TAMPA — John Blackwell Jr., a former drummer for Prince and Justin Timberlake who taught at the Berklee College of Music, died in Florida Tuesday, the Associated Press reported. He was 43.
Mr. Blackwell’s wife, Yaritza, said in a post on his official Instagram account that he died ‘‘peacefully’’ in her company. She thanked God for his life and his fans for their support. She said he had been treated for a brain tumor.
A native of Columbia, S.C., Mr. Blackwell learned drumming from his father, John Blackwell Sr., who played with such artists as the Drifters and Mary Wells before becoming an engineer.
Mr. Blackwell graduated from Berklee in 1995 then embarked on a career that included stints with Patti LaBelle's band, Timberlake, and
more than a dozen years with Prince’s The New Power Generation.
Of touring with Timberlake, Mr. Blackwell told The Boston Globe: “He’s like Prince, Elvis, and Teddy Pendergrass,” he said. “Justin makes the girls scream. We’d play 50,000-seaters, and all I’d hear was, ‘Awwww.’ ”
Mr. Blackwell was named an associate professor of percussion at Berklee in 2013.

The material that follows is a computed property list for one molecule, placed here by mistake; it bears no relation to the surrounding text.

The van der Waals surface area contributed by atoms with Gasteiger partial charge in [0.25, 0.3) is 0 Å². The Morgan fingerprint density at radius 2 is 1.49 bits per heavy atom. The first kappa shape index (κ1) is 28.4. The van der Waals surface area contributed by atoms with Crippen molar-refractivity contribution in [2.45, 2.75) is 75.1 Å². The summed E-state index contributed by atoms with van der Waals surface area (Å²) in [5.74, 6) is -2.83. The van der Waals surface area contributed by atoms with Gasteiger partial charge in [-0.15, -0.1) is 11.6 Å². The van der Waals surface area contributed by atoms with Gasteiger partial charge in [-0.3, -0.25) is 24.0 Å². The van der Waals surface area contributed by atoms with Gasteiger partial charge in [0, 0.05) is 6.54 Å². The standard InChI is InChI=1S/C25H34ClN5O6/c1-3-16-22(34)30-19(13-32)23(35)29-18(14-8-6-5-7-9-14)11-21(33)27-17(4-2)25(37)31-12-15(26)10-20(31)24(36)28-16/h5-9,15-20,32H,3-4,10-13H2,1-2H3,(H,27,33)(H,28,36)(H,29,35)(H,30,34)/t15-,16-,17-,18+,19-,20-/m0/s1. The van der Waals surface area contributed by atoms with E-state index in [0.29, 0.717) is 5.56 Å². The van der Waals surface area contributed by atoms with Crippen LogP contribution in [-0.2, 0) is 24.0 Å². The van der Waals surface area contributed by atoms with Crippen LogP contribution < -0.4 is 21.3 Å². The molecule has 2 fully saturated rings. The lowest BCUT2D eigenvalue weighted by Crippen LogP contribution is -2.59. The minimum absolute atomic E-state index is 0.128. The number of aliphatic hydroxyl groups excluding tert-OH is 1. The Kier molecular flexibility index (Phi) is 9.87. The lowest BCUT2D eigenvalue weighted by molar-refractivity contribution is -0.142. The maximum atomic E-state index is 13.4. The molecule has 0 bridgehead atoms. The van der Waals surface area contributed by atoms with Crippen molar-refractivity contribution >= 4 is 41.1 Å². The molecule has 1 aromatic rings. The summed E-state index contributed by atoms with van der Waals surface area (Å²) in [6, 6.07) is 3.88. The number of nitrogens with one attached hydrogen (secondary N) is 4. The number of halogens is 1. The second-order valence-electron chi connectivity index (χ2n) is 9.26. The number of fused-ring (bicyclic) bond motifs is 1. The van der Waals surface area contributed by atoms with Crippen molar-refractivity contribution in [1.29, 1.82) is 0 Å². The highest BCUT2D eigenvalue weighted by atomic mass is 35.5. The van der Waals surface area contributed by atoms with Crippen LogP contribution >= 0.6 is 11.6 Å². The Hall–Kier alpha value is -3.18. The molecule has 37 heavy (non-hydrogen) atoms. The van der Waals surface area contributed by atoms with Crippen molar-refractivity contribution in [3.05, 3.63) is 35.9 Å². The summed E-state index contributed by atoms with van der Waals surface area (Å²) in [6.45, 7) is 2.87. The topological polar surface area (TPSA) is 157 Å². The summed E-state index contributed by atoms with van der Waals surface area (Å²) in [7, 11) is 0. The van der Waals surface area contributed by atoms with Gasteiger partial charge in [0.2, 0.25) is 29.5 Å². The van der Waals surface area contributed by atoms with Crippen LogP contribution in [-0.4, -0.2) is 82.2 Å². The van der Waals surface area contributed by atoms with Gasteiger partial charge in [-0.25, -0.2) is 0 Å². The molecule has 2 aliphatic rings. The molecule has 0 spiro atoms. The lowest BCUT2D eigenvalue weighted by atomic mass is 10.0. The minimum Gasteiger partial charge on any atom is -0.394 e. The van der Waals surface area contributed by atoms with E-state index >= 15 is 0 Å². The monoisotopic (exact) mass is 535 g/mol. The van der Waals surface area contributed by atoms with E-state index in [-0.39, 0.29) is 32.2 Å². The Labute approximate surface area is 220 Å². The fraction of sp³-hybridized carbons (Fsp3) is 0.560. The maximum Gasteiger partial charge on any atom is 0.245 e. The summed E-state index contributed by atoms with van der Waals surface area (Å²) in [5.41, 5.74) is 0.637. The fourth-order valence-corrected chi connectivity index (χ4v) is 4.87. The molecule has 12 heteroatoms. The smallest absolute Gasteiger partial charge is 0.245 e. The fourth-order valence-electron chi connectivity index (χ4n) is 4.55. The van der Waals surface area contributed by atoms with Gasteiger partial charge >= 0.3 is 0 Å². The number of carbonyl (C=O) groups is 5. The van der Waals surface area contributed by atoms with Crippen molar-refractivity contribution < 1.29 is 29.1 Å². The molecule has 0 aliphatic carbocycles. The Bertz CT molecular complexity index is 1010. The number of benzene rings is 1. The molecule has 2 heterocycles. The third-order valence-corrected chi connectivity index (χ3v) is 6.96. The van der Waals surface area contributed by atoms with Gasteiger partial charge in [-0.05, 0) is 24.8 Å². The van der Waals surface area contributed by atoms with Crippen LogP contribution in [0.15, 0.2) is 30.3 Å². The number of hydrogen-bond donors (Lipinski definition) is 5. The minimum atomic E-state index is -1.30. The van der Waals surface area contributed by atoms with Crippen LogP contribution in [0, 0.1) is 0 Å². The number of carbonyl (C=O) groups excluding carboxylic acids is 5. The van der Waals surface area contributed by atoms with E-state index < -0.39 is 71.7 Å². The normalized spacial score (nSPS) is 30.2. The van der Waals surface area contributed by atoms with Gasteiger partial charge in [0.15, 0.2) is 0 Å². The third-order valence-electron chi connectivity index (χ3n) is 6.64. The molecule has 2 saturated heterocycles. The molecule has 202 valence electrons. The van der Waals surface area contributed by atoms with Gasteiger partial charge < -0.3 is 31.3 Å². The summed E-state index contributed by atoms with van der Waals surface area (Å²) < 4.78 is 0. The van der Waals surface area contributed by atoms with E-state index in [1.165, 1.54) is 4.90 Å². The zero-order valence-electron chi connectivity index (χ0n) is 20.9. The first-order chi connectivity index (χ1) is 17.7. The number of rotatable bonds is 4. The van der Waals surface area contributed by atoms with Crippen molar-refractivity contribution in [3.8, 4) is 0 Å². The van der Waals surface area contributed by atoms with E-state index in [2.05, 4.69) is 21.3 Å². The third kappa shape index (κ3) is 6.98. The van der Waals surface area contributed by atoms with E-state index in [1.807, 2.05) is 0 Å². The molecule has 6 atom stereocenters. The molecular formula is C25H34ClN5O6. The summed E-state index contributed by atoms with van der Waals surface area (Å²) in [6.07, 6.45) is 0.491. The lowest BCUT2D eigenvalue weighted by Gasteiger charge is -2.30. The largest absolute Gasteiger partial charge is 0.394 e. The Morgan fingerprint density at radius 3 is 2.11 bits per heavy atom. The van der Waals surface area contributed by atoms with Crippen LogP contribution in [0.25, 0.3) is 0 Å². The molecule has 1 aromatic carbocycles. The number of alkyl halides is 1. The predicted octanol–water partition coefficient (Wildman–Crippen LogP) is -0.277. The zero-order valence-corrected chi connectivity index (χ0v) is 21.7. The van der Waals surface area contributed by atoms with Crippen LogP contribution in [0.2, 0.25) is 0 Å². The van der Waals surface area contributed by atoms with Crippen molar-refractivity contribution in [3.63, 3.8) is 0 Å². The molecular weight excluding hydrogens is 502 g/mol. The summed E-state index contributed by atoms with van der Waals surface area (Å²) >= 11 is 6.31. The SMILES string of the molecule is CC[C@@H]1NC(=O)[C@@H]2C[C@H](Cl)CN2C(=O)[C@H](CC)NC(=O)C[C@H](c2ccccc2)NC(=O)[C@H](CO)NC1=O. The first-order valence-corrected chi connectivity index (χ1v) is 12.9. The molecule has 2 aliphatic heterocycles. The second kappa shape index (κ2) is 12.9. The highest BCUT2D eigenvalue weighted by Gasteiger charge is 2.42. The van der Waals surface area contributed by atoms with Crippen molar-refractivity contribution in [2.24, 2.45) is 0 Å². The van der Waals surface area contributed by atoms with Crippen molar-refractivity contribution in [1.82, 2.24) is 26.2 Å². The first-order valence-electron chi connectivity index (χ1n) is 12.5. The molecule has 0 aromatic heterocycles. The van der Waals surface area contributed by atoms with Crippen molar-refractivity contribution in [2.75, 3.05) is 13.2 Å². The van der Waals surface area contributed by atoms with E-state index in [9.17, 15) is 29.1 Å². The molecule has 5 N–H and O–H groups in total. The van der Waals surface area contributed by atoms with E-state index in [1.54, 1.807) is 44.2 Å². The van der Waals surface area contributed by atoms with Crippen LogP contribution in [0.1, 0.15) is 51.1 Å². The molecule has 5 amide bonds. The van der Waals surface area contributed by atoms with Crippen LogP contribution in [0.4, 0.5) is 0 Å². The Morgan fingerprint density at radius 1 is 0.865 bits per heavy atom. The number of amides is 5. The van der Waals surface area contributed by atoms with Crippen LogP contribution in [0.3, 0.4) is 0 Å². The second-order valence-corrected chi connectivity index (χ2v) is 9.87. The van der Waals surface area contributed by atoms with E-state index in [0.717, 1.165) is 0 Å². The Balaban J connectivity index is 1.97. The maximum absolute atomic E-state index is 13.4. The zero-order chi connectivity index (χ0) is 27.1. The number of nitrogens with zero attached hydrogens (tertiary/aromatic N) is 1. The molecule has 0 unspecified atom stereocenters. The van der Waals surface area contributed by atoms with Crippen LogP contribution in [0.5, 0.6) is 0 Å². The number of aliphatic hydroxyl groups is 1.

‘’John studied with me just about his entire time at Berklee,” John Ramsay, chair of the college’s Percussion Department, told a Berklee publication at the time of Mr. Blackwell’s hiring. “I knew he was good, but it wasn’t until some time after he graduated, when I caught him playing on TV with Patti LaBelle, that I realized the full spectrum of his abilities and talent.
“I remember thinking, ‘Man, this must be one of those old Motown session guys,’ then the camera went to the drummer and, to my surprise, it was John Blackwell.”
Colleagues paid tribute to Mr. Blackwell online.
“Prince just got his favorite drummer back and I know John is killing that groove up there. #RipJohnBlackwell,” bassist Nik West, whom Mr. Blackwell had also performed with over the years, wrote on Instagram.
Mr. Blackwell had established a scholarship for his daughter, Jia, for female students at Berklee. Jia Blackwell was 2 when she accidentally drowned in the family’s swimming pool.
He launched the scholarship with a benefit concert at Berklee in 2004.
“I was in one section of the house by myself, just crying and missing Jia so bad,” he told the Globe. “Out of the clear blue, the idea popped into my head. I was just like, ‘OK, I’ve got to do this for her.’ Some kind of tribute to her, because she loved drums.”